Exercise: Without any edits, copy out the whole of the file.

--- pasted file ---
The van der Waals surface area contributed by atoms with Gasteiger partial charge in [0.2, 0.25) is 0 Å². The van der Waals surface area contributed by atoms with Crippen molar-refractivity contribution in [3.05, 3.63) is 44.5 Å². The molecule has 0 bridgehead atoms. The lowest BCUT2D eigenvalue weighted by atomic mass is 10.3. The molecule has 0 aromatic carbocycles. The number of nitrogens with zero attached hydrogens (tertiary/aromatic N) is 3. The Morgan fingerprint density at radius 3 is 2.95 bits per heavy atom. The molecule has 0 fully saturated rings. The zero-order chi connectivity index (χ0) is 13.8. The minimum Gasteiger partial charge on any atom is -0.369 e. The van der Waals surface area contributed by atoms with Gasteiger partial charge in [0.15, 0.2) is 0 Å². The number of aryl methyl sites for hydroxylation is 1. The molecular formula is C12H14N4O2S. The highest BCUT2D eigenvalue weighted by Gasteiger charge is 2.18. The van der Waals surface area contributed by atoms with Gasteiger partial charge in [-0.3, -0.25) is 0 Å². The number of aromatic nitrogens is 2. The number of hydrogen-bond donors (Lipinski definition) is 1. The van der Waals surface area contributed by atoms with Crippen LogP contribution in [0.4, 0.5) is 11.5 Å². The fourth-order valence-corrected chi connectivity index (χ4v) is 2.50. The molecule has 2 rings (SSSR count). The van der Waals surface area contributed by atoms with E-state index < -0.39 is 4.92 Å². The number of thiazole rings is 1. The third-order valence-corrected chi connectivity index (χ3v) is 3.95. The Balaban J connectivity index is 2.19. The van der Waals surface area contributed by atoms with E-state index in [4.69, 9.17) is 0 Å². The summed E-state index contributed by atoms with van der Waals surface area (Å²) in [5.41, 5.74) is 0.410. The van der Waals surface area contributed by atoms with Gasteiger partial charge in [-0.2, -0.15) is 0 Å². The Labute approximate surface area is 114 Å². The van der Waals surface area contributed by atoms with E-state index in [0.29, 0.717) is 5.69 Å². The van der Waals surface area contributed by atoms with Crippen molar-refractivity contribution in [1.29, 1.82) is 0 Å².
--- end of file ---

The van der Waals surface area contributed by atoms with Gasteiger partial charge in [0.2, 0.25) is 0 Å². The van der Waals surface area contributed by atoms with Crippen molar-refractivity contribution in [3.05, 3.63) is 44.5 Å². The molecule has 0 bridgehead atoms. The lowest BCUT2D eigenvalue weighted by atomic mass is 10.3. The molecule has 0 aromatic carbocycles. The number of nitrogens with zero attached hydrogens (tertiary/aromatic N) is 3. The Morgan fingerprint density at radius 3 is 2.95 bits per heavy atom. The molecule has 0 fully saturated rings. The zero-order chi connectivity index (χ0) is 13.8. The minimum Gasteiger partial charge on any atom is -0.369 e. The van der Waals surface area contributed by atoms with Gasteiger partial charge in [0.15, 0.2) is 0 Å². The number of aryl methyl sites for hydroxylation is 1. The molecular formula is C12H14N4O2S. The highest BCUT2D eigenvalue weighted by Gasteiger charge is 2.18. The van der Waals surface area contributed by atoms with Gasteiger partial charge in [-0.3, -0.25) is 0 Å². The number of aromatic nitrogens is 2. The number of hydrogen-bond donors (Lipinski definition) is 1. The van der Waals surface area contributed by atoms with Crippen LogP contribution in [0.4, 0.5) is 11.5 Å². The fourth-order valence-corrected chi connectivity index (χ4v) is 2.50. The molecule has 2 rings (SSSR count). The van der Waals surface area contributed by atoms with E-state index < -0.39 is 4.92 Å². The number of thiazole rings is 1. The third-order valence-corrected chi connectivity index (χ3v) is 3.95. The Balaban J connectivity index is 2.19. The van der Waals surface area contributed by atoms with E-state index in [4.69, 9.17) is 0 Å². The summed E-state index contributed by atoms with van der Waals surface area (Å²) in [5.41, 5.74) is 0.410. The van der Waals surface area contributed by atoms with Gasteiger partial charge in [-0.2, -0.15) is 0 Å². The Labute approximate surface area is 114 Å². The van der Waals surface area contributed by atoms with E-state index in [0.29, 0.717) is 5.69 Å². The van der Waals surface area contributed by atoms with Crippen molar-refractivity contribution in [1.29, 1.82) is 0 Å².